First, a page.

But one of the most telling stats about Holiday is his Potential Assists. A “Potential Assist” is a pass to a teammate, who attempts a shot, and if made, would count as an assist. Holiday is averaging 5.7 assists in 26.4 minutes a game, but 10.8 potential assists. That is a very high rate. Not as high as super elite assistors CP3 or John Wall, or guys who only assist like Rondo or Rubio, but higher than Curry, Lillard, Lowry, Conley, and Bledsoe – side note – I think this has a lot to do with the fact that the Pelicans can’t hit corner 3’s to save their life. How many times has Holiday set up someone with an open look from the corner only for it to be a clanker? Answer: a lot.

“I still think that he’s got a big jump that he can make, I think he’s been very good on the offense, but I think he could be elite at it. It still takes a little bit of time, but I think he’s got a handle on it altogether.”

– Alvin Gentry

It is clear to see that he is really starting to thrive in the system and is completely capable of running it, and that is huge for this team going forward. Imagine if neither Holiday nor Evans looked capable of running this offense. This team would have nothing to show for its attempt at a quick build and not too many assets to address the most important position for a Gentry-led offense. At least now with Holiday the team knows they have two 2-way players in Davis/Holiday to start building around, and most importantly they know they have someone to run the offense. The FO can now focus on that “fit” issue that seemed to pop up so much this year, as well as that “second banana.”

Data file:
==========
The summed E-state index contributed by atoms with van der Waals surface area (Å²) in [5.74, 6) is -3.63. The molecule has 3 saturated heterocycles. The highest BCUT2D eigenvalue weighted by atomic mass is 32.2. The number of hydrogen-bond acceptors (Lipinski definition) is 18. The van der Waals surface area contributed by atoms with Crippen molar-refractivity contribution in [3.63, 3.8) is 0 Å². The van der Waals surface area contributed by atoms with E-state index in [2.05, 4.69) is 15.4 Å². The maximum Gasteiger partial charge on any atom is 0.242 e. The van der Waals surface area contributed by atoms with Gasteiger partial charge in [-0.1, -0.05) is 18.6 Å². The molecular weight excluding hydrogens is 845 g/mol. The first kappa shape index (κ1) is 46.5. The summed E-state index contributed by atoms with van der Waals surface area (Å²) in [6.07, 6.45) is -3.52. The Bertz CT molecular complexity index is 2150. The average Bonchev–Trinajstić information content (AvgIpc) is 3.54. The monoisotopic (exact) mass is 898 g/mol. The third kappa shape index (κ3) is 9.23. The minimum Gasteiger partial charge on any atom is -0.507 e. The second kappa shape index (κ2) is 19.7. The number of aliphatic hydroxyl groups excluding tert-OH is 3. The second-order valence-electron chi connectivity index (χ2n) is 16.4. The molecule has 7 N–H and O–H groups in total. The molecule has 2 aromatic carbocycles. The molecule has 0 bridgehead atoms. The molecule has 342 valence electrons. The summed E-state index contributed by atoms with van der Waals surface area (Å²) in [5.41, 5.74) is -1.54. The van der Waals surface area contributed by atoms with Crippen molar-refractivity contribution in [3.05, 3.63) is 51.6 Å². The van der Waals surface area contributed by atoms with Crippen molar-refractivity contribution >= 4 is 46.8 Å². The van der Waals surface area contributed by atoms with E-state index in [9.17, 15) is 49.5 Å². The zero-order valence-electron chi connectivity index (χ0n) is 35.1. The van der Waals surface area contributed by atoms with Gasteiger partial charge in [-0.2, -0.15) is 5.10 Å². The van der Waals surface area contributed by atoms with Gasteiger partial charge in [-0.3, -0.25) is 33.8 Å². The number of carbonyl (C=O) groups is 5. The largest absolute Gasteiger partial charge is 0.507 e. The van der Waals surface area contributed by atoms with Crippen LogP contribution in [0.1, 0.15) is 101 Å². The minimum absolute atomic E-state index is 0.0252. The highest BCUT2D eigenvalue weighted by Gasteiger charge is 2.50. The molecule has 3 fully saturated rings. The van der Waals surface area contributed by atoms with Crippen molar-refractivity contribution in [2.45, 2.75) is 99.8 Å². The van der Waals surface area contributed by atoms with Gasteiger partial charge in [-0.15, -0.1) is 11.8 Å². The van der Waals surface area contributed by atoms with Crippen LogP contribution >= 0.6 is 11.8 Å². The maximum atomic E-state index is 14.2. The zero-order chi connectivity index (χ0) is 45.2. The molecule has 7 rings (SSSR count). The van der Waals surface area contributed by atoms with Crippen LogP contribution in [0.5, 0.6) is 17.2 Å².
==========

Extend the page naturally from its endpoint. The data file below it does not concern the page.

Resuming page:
This is the first time that Holiday has played in February as a Pelicans, and hopefully we can say the same for March. His continued progress is something for Pels’ fans to cheer for down the stretch. Around this time 2 years ago Anthony Davis developed a partnership with Tyreke Evans and went off on what Pelicans’ fans call “the stretch.” Well Holiday’s partnership with Anthony Davis is looking better every day: on a night where Davis put up 52 and 20 and Holiday 20 and 9, Jrue had 5 assists in the 4th Quarter of the Pels’ win, and all 5 went to Anthony Davis.